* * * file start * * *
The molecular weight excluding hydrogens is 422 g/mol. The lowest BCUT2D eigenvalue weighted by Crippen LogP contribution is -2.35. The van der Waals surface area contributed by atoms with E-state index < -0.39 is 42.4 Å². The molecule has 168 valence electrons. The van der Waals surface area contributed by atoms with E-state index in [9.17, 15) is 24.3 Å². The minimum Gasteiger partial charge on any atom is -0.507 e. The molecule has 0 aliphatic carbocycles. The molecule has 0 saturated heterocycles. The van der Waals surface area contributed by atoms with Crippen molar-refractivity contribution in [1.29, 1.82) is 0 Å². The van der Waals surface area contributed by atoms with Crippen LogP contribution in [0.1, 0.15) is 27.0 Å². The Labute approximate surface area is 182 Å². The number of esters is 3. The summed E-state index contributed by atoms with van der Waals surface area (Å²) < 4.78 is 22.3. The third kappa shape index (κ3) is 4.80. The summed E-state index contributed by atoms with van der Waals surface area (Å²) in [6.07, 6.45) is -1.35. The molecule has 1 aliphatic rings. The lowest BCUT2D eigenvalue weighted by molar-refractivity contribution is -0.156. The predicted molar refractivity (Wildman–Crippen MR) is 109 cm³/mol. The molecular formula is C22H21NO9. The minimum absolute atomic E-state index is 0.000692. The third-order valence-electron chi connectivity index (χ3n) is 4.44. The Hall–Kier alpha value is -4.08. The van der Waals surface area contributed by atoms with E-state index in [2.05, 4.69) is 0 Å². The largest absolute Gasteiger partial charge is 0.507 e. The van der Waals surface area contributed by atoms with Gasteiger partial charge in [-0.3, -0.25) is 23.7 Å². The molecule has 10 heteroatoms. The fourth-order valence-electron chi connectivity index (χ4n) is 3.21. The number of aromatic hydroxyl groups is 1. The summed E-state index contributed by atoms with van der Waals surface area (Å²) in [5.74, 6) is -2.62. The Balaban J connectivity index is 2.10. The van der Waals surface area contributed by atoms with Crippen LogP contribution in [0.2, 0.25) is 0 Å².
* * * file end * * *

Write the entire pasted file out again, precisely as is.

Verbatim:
The molecular weight excluding hydrogens is 422 g/mol. The lowest BCUT2D eigenvalue weighted by Crippen LogP contribution is -2.35. The van der Waals surface area contributed by atoms with E-state index < -0.39 is 42.4 Å². The molecule has 168 valence electrons. The van der Waals surface area contributed by atoms with E-state index in [9.17, 15) is 24.3 Å². The minimum Gasteiger partial charge on any atom is -0.507 e. The molecule has 0 aliphatic carbocycles. The molecule has 0 saturated heterocycles. The van der Waals surface area contributed by atoms with Crippen molar-refractivity contribution in [1.29, 1.82) is 0 Å². The van der Waals surface area contributed by atoms with Crippen LogP contribution in [0.1, 0.15) is 27.0 Å². The Labute approximate surface area is 182 Å². The number of esters is 3. The summed E-state index contributed by atoms with van der Waals surface area (Å²) < 4.78 is 22.3. The third kappa shape index (κ3) is 4.80. The summed E-state index contributed by atoms with van der Waals surface area (Å²) in [6.07, 6.45) is -1.35. The molecule has 1 aliphatic rings. The lowest BCUT2D eigenvalue weighted by molar-refractivity contribution is -0.156. The predicted molar refractivity (Wildman–Crippen MR) is 109 cm³/mol. The molecular formula is C22H21NO9. The minimum absolute atomic E-state index is 0.000692. The third-order valence-electron chi connectivity index (χ3n) is 4.44. The Hall–Kier alpha value is -4.08. The van der Waals surface area contributed by atoms with E-state index in [2.05, 4.69) is 0 Å². The largest absolute Gasteiger partial charge is 0.507 e. The van der Waals surface area contributed by atoms with Gasteiger partial charge in [-0.3, -0.25) is 23.7 Å². The molecule has 10 heteroatoms. The fourth-order valence-electron chi connectivity index (χ4n) is 3.21. The number of aromatic hydroxyl groups is 1. The summed E-state index contributed by atoms with van der Waals surface area (Å²) in [5.74, 6) is -2.62. The Balaban J connectivity index is 2.10. The van der Waals surface area contributed by atoms with Crippen LogP contribution in [0.2, 0.25) is 0 Å².